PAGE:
Sparklite is a charming game that leaves you wanting more
Type: Singleplayer, Local co-op
Genre: Adventure, Action, RPG
Developer: Red Blue Games
Publisher: Merge Games,
Maple Whispering Ltd
Release Date: Nov 15, 2019
Sparklite is polished and whimsical above all else. As the goggle-strapped Ada, players will bash foes with wrench, gamble with a pirate, defeat giant bosses, and meet a neat looking cast of characters. The lore seems solid and mysterious. The game’s world has a neat style in place mixing some sky pirate and steampunk like imagery. The colors are vibrant and the world of the game feels right: the different biomes have their own enemies and environmental hazards. Most of the playtime is dedicated to combat but there is also a bit exploration. It’s an easy game to like from the get-go, it just seems to be missing something.
Brandish Your Wrench and Join the Fray
Opening up on a doomed airship, players are guided through the combat of Sparklite. Pressing the attack button swings Ada’s wrench, which is quick and easy to combo, while holding down the attack button charges up a more powerful AOE hammer strike. While charging up the hammer Ada moves significantly slower.
Hitting enemies with melee attacks also builds energy so Ada can use her weaponized gadgets. Unlocking these gadgets requires Ada to go through a neat little trial that introduces the mechanics of it, then reverse engineering it so it can be built later. The arsenal of gadgets give players some ranged options like a crossbow or a remote controlled zeppelin rigged to explode.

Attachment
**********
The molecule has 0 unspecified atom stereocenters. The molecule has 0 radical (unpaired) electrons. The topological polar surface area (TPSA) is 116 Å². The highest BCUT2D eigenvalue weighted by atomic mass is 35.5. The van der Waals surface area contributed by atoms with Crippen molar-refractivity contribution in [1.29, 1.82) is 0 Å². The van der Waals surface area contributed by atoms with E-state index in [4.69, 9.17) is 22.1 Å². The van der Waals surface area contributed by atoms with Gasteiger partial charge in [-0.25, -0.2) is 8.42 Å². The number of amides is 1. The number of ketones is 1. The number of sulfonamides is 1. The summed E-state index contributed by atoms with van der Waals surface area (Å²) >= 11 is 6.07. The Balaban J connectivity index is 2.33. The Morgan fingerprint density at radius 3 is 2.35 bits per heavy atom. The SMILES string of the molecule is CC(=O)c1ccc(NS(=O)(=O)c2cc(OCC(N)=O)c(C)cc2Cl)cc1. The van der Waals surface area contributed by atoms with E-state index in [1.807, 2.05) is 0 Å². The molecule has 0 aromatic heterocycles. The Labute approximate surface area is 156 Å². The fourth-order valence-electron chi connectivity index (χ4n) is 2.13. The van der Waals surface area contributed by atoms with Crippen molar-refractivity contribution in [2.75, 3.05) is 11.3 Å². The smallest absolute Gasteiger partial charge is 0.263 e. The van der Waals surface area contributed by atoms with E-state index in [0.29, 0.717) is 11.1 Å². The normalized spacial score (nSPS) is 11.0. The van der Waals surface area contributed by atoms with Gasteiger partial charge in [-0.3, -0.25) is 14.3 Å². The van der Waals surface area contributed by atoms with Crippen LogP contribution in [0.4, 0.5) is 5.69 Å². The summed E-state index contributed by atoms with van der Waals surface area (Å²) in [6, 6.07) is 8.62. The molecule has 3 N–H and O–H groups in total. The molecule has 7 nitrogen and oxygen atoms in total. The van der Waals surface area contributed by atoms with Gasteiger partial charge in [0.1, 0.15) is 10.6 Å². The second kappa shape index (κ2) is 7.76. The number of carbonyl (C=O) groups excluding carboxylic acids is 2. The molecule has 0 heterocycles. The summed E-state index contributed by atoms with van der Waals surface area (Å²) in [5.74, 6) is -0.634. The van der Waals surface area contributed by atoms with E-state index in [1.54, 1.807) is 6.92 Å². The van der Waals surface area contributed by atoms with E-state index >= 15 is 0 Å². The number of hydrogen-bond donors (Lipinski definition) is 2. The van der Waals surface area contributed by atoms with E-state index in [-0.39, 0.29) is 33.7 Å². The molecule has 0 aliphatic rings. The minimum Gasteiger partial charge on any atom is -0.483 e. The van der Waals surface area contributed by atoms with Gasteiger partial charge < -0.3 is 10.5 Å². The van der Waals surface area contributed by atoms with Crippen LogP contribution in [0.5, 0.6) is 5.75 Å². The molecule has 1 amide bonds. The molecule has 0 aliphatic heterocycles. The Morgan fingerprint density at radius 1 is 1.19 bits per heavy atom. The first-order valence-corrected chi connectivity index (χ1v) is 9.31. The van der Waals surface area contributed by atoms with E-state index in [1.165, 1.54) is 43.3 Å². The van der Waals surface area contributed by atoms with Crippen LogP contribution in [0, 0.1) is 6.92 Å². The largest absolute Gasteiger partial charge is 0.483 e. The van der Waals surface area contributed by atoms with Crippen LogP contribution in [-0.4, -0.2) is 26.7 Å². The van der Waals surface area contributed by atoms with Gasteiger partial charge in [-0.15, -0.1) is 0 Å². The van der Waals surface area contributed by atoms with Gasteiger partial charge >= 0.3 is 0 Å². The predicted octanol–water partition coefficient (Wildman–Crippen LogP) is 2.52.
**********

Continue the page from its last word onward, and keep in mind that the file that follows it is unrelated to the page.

Though, some gadgets are purely for exploring purposes, like the shrink ray. To spice things up, players can also use a variety of pickups called widgets that range from cluster bombs to speed boosts, but using widgets makes the player vulnerable because they have to stand still while the widget loads. These different aspects are all paired together with a very quick and forgivable dash. This combat system is straightforward and easy to master. Thee enemy patterns are also easy to understand and telegraphed well: there are bigger enemies that charge up an attack, there are ranged enemies that lob explosives, some enemies that chase, and more.
Fight long enough and players will soon find themselves defeated and underpowered. After death all widgets are dropped and Ada is safely transported to the hubworld airship. Once on board, players can upgrade their character with patches. The patches are mostly just stat boosts or a few hammer power ups (the latter being the best investment for destroying enemies), but patches come in different sizes that take up space on Ada’s patch board.
Along with upgrading her patches, players will also meet other citizens of the airship here that offer a variety of things. Ada can upgrade various buildings around the town to get benefits such as a bigger patch board or more free widgets. As players explore Geodia they will stumble upon various characters who, save Monty the traveling game show pirate, will all become residents of the airship. This is where players can mark an enemy to be weaker, build their reverse engineered gadgets, or grab some widgets before they set out on the next run to world below. This is also where players can see their marching band of Beats grow, (Beats being these little creatures that hide throughout the world of Geodia), and so on. It’s quite a colorful cast.